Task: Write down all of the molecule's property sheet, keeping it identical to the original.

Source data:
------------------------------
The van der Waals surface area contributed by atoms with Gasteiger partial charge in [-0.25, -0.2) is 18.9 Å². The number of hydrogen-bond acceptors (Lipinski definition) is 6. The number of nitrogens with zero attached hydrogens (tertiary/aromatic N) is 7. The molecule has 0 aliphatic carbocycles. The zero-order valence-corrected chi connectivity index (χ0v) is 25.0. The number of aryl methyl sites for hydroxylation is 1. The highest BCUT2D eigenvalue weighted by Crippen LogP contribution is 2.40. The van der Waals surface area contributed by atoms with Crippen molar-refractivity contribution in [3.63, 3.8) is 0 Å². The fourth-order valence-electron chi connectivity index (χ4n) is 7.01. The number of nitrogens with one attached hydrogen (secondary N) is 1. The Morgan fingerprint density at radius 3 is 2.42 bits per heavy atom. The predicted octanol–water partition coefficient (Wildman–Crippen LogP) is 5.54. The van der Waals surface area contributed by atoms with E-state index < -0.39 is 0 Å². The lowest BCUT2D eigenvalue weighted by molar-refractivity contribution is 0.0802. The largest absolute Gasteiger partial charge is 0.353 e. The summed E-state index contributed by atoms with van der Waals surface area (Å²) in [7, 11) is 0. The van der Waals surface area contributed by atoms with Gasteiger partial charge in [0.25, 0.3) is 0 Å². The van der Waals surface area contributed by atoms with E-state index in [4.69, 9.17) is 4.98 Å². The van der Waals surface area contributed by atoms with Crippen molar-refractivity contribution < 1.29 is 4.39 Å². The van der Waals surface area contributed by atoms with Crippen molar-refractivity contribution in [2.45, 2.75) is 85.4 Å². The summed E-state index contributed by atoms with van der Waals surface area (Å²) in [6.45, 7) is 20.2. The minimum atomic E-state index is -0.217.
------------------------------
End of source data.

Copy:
The van der Waals surface area contributed by atoms with Gasteiger partial charge in [-0.25, -0.2) is 18.9 Å². The number of hydrogen-bond acceptors (Lipinski definition) is 6. The number of nitrogens with zero attached hydrogens (tertiary/aromatic N) is 7. The molecule has 0 aliphatic carbocycles. The zero-order valence-corrected chi connectivity index (χ0v) is 25.0. The number of aryl methyl sites for hydroxylation is 1. The highest BCUT2D eigenvalue weighted by Crippen LogP contribution is 2.40. The van der Waals surface area contributed by atoms with Crippen molar-refractivity contribution in [3.63, 3.8) is 0 Å². The fourth-order valence-electron chi connectivity index (χ4n) is 7.01. The number of nitrogens with one attached hydrogen (secondary N) is 1. The Morgan fingerprint density at radius 3 is 2.42 bits per heavy atom. The predicted octanol–water partition coefficient (Wildman–Crippen LogP) is 5.54. The van der Waals surface area contributed by atoms with E-state index < -0.39 is 0 Å². The lowest BCUT2D eigenvalue weighted by molar-refractivity contribution is 0.0802. The largest absolute Gasteiger partial charge is 0.353 e. The summed E-state index contributed by atoms with van der Waals surface area (Å²) in [7, 11) is 0. The van der Waals surface area contributed by atoms with Gasteiger partial charge in [0.25, 0.3) is 0 Å². The van der Waals surface area contributed by atoms with E-state index in [4.69, 9.17) is 4.98 Å². The van der Waals surface area contributed by atoms with Crippen molar-refractivity contribution < 1.29 is 4.39 Å². The van der Waals surface area contributed by atoms with Crippen molar-refractivity contribution in [2.45, 2.75) is 85.4 Å². The summed E-state index contributed by atoms with van der Waals surface area (Å²) in [6.45, 7) is 20.2. The minimum atomic E-state index is -0.217.